Contempt Overtruned for Son Hiding Incapacitated Mother

Graham v. Florida Dept of Children and Families (Graham II), 970 So.2d 438 (Fla. 4th DCA December 5, 2007)

This is the continuing saga of the battle between Luke and Laurence over their mother Betty, who DCF had determined was in need of guardianship after determining “Luke is the son who most has Betty’s interests in mind.” After Laurence failed to comply with the guardianship court order to disclose the out-of-state location to which he had moved his mother, the court held him in civil contempt. The Court also appointed Luke as temporary plenary guardian of Betty’s person and property, electing to disregard an advance directive Betty had executed over 8 months after the guardianship proceedings had been initiated.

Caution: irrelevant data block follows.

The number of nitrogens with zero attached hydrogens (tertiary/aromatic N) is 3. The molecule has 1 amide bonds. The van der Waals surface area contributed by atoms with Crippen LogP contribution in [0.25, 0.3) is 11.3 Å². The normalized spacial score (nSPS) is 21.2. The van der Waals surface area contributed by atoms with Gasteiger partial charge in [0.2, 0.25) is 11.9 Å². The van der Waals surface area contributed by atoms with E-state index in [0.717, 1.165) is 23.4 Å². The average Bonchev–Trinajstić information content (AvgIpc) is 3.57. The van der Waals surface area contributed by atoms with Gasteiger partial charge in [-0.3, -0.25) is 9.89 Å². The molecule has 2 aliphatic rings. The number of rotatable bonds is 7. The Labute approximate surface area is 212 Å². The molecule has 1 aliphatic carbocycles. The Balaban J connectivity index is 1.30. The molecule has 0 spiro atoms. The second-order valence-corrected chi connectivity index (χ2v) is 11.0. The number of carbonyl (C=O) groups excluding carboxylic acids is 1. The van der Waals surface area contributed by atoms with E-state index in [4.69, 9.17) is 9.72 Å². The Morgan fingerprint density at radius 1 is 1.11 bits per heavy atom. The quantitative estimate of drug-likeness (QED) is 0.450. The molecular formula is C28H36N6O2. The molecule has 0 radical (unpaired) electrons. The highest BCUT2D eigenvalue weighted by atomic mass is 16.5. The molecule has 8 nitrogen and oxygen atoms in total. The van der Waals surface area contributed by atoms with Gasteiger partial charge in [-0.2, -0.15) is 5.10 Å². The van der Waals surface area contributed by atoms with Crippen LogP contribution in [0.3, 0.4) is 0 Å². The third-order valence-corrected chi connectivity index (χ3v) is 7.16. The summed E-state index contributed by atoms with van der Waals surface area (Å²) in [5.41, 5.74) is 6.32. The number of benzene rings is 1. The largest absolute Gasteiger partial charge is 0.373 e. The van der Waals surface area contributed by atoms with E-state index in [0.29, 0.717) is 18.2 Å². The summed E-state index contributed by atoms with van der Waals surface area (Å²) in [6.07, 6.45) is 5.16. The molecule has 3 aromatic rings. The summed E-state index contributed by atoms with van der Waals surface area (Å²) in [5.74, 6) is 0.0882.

On appeal, the finding of contempt was reversed for failure to properly serve the order to show cause. The appellate court also reversed the order appointing temporary guardian, holding the trial court had failed to properly determine and indicate the specific grounds upon which the advance directive was revoked by the court. The court further noted that the surrogate under an advance directive is not under any duty to prove the validity of the advance directive. Finally, the court noted two of the examining committee reports were filed over two months before the final hearing and, relying upon two physicians’ affidavits filed before and after the hearing to determine incapacity use the wrong burden of proof – the correct burden of proof in a hearing to determine incapacity of a alleged incapacitated person (AIG) is by clear and convincing evidence. Thus the Court ordered the proceedings be dismissed.

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